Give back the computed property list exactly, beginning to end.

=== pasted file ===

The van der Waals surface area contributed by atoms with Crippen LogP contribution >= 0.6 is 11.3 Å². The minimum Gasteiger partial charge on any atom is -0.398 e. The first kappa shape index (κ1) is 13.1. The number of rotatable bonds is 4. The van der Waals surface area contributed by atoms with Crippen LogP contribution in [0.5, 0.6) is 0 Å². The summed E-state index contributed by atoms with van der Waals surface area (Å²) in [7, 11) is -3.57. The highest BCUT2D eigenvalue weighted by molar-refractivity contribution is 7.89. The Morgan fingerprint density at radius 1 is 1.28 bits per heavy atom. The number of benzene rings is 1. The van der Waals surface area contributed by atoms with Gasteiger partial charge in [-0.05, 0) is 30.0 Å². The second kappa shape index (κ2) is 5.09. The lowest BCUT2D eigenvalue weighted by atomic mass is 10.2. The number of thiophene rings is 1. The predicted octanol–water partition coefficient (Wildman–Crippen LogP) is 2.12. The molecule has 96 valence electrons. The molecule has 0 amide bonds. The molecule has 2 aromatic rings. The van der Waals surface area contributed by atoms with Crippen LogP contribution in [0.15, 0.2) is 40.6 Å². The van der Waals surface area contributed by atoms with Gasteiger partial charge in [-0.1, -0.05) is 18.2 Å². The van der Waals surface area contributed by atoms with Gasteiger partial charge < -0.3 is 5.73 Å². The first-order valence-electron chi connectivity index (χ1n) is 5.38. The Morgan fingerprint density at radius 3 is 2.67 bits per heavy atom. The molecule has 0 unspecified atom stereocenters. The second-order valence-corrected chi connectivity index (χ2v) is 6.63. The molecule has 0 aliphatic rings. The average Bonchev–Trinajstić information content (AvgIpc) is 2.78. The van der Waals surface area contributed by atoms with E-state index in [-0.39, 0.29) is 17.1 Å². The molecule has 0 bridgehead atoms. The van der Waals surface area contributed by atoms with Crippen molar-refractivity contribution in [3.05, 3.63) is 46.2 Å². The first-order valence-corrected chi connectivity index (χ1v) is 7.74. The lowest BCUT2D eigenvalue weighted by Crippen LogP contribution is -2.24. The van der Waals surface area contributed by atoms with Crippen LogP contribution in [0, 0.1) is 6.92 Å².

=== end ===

The van der Waals surface area contributed by atoms with Crippen LogP contribution >= 0.6 is 11.3 Å². The minimum Gasteiger partial charge on any atom is -0.398 e. The first kappa shape index (κ1) is 13.1. The number of rotatable bonds is 4. The van der Waals surface area contributed by atoms with Crippen LogP contribution in [0.5, 0.6) is 0 Å². The summed E-state index contributed by atoms with van der Waals surface area (Å²) in [7, 11) is -3.57. The highest BCUT2D eigenvalue weighted by molar-refractivity contribution is 7.89. The Morgan fingerprint density at radius 1 is 1.28 bits per heavy atom. The number of benzene rings is 1. The van der Waals surface area contributed by atoms with Gasteiger partial charge in [-0.05, 0) is 30.0 Å². The second kappa shape index (κ2) is 5.09. The lowest BCUT2D eigenvalue weighted by atomic mass is 10.2. The number of thiophene rings is 1. The predicted octanol–water partition coefficient (Wildman–Crippen LogP) is 2.12. The molecule has 96 valence electrons. The molecule has 0 amide bonds. The molecule has 2 aromatic rings. The van der Waals surface area contributed by atoms with Crippen LogP contribution in [0.15, 0.2) is 40.6 Å². The van der Waals surface area contributed by atoms with Gasteiger partial charge in [-0.1, -0.05) is 18.2 Å². The van der Waals surface area contributed by atoms with Gasteiger partial charge < -0.3 is 5.73 Å². The first-order valence-electron chi connectivity index (χ1n) is 5.38. The Morgan fingerprint density at radius 3 is 2.67 bits per heavy atom. The molecule has 0 unspecified atom stereocenters. The second-order valence-corrected chi connectivity index (χ2v) is 6.63. The molecule has 0 aliphatic rings. The average Bonchev–Trinajstić information content (AvgIpc) is 2.78. The van der Waals surface area contributed by atoms with E-state index in [-0.39, 0.29) is 17.1 Å². The molecule has 0 bridgehead atoms. The van der Waals surface area contributed by atoms with Crippen molar-refractivity contribution in [3.05, 3.63) is 46.2 Å². The first-order valence-corrected chi connectivity index (χ1v) is 7.74. The lowest BCUT2D eigenvalue weighted by Crippen LogP contribution is -2.24. The van der Waals surface area contributed by atoms with Crippen LogP contribution in [0, 0.1) is 6.92 Å².